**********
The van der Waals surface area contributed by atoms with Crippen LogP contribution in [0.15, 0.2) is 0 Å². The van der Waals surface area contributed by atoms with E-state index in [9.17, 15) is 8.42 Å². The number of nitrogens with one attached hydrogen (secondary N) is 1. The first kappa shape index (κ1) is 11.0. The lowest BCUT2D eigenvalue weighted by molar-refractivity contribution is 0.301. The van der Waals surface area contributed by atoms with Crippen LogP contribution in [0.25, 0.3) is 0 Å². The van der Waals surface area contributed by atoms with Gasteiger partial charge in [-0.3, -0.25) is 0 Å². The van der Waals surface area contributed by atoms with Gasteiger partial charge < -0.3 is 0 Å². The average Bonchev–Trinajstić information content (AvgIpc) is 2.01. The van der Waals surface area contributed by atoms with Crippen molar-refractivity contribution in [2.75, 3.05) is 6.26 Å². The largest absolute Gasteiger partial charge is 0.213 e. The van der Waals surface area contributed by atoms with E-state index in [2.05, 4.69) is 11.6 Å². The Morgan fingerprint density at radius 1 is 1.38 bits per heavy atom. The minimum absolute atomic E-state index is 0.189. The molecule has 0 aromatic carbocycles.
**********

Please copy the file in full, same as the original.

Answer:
The van der Waals surface area contributed by atoms with Crippen LogP contribution in [0.15, 0.2) is 0 Å². The van der Waals surface area contributed by atoms with E-state index in [9.17, 15) is 8.42 Å². The number of nitrogens with one attached hydrogen (secondary N) is 1. The first kappa shape index (κ1) is 11.0. The lowest BCUT2D eigenvalue weighted by molar-refractivity contribution is 0.301. The van der Waals surface area contributed by atoms with Crippen LogP contribution in [0.25, 0.3) is 0 Å². The van der Waals surface area contributed by atoms with Gasteiger partial charge in [-0.3, -0.25) is 0 Å². The van der Waals surface area contributed by atoms with Gasteiger partial charge < -0.3 is 0 Å². The average Bonchev–Trinajstić information content (AvgIpc) is 2.01. The van der Waals surface area contributed by atoms with Crippen molar-refractivity contribution in [2.75, 3.05) is 6.26 Å². The largest absolute Gasteiger partial charge is 0.213 e. The van der Waals surface area contributed by atoms with E-state index in [2.05, 4.69) is 11.6 Å². The Morgan fingerprint density at radius 1 is 1.38 bits per heavy atom. The minimum absolute atomic E-state index is 0.189. The molecule has 0 aromatic carbocycles.